Dynamic Marketing Communiqué

Combat the Law of Familiarity with these emotionally-charged public speaking tips! [Wednesdays: “Speak on the Shoulders of Giants”]

July 28, 2021

Last week, we talked about how to incorporate force properly in public speaking.

We also discussed 3 things that will help you make forceful presentations without using big voice power: Conviction, Purpose, and Wording.

Today, we’ll focus on 2 other important aspects you need to incorporate into your talk to make your message effective and impactful.

These are…

Feelings and Enthusiasm!

According to American essayist Ralph Waldo Emerson,

“Nothing great was ever achieved without enthusiasm.”

Likewise, Scottish historian Thomas Carlyle said,

“Every great movement in the annals of history has been the triumph of enthusiasm.”

See? Even some of the greatest names in history acknowledge the role enthusiasm plays in writing, speaking, etc!

In the book, “The Art of Public Speaking,” author Dale Carnegie stated that humans are naturally emotional beings.

Therefore, if you want to become an effective speaker, you must learn to speak enthusiastically so you not only appeal to your audience’s logic but also arouse their feelings or emotions.

What can you do to show your enthusiasm about your subject and deliver an emotionally powerful speech or presentation?

  1. Construct a message that influences your audience’s emotions.

    Dr. Gary Genard from The Genard Speech Training Program said that speakers should give equal attention to their message and their listeners.

    In his words,

    “The ‘content bandwagon’ is always bright, shiny, and fun to hop on. But influence is the be-all and end-all in public speaking situations.”

    What does this imply to you as a speaker?

    You should make it a habit to ask yourself at every stage of your preparation if the message you’re putting together will serve your purpose.

    … and since “influence” means to have an effect on one’s thoughts, feelings, or actions, then you have to find the emotional wavelength of your message so that you’ll be able to tug at your audience’s feelings.

    This will help you establish a connection with your listeners and compel them to welcome your thoughts, ideas, and concepts!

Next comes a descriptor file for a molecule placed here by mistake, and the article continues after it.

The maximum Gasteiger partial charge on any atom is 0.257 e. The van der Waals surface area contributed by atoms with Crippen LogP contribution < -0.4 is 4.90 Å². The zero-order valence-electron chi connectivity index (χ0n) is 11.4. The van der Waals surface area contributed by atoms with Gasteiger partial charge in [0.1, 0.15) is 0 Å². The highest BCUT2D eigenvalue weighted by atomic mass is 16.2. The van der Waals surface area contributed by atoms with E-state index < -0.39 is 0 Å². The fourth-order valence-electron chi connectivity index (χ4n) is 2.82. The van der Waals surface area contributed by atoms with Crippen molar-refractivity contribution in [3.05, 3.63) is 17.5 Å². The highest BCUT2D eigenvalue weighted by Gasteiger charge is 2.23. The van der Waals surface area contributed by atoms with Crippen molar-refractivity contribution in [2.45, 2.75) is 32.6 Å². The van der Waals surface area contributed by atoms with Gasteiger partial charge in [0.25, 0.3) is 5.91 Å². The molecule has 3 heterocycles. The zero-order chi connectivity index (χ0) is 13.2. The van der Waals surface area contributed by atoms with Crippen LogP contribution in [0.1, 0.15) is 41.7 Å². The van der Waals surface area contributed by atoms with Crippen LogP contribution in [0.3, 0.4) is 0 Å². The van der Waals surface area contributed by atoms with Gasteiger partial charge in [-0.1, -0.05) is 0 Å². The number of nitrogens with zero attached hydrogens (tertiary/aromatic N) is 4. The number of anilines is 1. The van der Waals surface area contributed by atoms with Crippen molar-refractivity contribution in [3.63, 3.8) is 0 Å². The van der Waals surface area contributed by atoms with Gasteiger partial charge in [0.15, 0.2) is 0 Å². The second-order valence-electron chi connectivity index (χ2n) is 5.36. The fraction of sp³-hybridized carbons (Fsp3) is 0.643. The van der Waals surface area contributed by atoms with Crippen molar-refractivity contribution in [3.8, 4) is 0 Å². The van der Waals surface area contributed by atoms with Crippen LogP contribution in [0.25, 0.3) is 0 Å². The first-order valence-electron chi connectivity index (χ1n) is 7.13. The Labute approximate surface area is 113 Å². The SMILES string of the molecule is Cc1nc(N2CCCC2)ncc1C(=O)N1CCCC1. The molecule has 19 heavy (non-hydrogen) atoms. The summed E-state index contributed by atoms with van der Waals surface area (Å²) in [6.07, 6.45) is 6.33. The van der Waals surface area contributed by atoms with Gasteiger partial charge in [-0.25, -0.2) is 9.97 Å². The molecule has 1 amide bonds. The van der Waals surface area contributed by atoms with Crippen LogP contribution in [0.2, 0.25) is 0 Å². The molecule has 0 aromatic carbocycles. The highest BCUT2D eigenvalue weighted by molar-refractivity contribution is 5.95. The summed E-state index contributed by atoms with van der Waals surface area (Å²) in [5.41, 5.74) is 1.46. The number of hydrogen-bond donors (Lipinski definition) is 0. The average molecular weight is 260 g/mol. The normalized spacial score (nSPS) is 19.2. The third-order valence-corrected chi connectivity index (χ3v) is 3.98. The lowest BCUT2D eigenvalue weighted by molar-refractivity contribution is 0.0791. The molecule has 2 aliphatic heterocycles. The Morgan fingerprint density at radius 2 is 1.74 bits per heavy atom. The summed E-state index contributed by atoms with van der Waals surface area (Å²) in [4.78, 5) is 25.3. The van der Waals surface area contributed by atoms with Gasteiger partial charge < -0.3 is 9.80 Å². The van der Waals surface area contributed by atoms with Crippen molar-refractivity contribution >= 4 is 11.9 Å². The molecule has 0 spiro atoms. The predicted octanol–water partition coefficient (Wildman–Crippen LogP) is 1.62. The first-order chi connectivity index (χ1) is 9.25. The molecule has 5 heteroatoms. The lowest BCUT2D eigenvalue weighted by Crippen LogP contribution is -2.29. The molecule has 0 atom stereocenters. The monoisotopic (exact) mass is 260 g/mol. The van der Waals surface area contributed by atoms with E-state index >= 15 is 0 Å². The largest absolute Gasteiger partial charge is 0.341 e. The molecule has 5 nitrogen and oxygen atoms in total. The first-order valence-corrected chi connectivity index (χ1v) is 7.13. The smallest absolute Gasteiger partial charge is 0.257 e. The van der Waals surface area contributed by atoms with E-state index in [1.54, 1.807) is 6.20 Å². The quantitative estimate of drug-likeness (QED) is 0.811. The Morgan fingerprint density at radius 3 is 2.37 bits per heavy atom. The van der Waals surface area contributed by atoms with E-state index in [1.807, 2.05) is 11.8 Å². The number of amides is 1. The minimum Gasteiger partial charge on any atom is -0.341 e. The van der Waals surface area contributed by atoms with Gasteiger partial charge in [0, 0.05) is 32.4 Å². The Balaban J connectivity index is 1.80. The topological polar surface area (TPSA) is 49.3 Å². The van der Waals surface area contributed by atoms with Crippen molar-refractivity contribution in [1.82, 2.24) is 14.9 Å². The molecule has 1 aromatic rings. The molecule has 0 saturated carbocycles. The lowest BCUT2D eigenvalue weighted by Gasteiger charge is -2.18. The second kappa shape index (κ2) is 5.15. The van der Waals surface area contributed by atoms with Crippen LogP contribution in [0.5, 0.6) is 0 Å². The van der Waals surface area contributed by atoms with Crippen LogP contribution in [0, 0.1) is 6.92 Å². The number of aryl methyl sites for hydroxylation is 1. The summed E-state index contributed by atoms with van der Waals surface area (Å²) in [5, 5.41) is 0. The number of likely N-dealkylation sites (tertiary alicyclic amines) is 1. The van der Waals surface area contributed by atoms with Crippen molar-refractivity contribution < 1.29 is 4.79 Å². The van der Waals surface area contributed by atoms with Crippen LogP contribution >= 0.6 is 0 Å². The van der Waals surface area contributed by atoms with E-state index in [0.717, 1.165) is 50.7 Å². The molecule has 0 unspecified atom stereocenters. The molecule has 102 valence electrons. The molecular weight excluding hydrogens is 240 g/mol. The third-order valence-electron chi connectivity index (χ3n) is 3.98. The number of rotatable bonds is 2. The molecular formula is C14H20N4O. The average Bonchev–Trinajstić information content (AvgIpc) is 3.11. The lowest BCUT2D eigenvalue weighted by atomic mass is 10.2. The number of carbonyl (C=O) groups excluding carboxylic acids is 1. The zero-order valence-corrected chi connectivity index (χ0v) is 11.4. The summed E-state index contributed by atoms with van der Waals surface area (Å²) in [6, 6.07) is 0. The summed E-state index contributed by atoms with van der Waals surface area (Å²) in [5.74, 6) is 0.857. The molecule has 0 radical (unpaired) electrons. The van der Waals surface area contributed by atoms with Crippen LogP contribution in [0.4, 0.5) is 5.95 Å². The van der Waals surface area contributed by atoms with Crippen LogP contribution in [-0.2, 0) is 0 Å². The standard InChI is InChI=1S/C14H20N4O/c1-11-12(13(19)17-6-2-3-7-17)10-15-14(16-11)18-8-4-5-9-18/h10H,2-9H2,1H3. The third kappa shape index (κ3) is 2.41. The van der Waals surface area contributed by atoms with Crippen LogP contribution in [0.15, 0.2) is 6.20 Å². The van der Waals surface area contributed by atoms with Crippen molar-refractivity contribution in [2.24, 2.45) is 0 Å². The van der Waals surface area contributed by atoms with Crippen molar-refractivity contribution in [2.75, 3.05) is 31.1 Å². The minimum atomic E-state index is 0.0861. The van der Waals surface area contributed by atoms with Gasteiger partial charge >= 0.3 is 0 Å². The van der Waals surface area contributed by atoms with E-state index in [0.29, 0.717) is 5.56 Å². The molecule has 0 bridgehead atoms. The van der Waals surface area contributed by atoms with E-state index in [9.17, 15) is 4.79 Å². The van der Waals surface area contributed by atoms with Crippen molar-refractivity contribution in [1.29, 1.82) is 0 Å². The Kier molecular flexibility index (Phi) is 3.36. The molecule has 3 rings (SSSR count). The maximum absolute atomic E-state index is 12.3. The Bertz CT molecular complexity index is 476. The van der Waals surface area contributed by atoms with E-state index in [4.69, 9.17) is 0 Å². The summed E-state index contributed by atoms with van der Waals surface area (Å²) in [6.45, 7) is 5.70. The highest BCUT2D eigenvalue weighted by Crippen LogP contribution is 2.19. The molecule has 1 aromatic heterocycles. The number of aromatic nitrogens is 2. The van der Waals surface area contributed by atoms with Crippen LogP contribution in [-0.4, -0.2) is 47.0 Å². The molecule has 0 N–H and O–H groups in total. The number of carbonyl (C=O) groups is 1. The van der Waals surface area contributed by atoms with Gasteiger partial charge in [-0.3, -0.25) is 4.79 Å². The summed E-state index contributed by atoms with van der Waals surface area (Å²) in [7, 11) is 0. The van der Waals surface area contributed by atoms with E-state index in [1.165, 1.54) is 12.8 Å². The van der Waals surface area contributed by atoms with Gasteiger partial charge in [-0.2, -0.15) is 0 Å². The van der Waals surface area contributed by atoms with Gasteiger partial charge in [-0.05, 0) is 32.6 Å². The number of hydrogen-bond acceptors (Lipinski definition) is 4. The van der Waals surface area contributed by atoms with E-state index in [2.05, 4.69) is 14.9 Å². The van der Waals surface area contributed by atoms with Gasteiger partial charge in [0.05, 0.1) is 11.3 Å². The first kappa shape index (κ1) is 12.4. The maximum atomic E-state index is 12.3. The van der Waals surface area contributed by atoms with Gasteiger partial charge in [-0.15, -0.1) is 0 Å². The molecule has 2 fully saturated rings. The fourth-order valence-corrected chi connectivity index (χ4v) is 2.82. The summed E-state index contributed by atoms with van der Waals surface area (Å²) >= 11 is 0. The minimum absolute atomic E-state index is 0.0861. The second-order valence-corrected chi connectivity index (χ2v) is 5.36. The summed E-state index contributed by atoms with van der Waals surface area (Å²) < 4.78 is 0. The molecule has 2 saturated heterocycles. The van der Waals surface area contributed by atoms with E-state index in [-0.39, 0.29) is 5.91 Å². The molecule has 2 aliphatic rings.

2. Show your passion or excitement to deliver your talk.

    Content cannot live on its own.

    As a speaker, you have to make your message come to life and bridge the gap between you and your audience.

    The good news?

    You don’t have to pretend to be someone else to make that happen! You can go up on stage and be your own speaker, then speak honestly about something you believe in or would like to share.

    Here’s one of the techniques you can use to do that:

    Focus on building a relationship with your listeners and stop worrying too much about your performance.

    Show your audience how excited you are in delivering your message and engage with them—speak in a conversational tone!

    This will help you earn a positive response from your listeners such as having them welcome your perspective about a particular subject, listen to your speech or presentation, and take your call-to-action (CTA).

  3. Create a memorable experience for your audience.

    Your job as a speaker is more than just conveying information.

    If you think simply delivering details is all you have to do, think again. Don’t make the whole experience boring for your listeners because they feel like you’re just obliged to deliver a talk but you don’t really want to do it.

    Make an effort to come up with a vibrant message that will motivate your audience to fix their attention on you.

    Encourage audience interaction throughout your talk… and make sure that at the end of your speech or presentation, they learn an important lesson they can easily recall.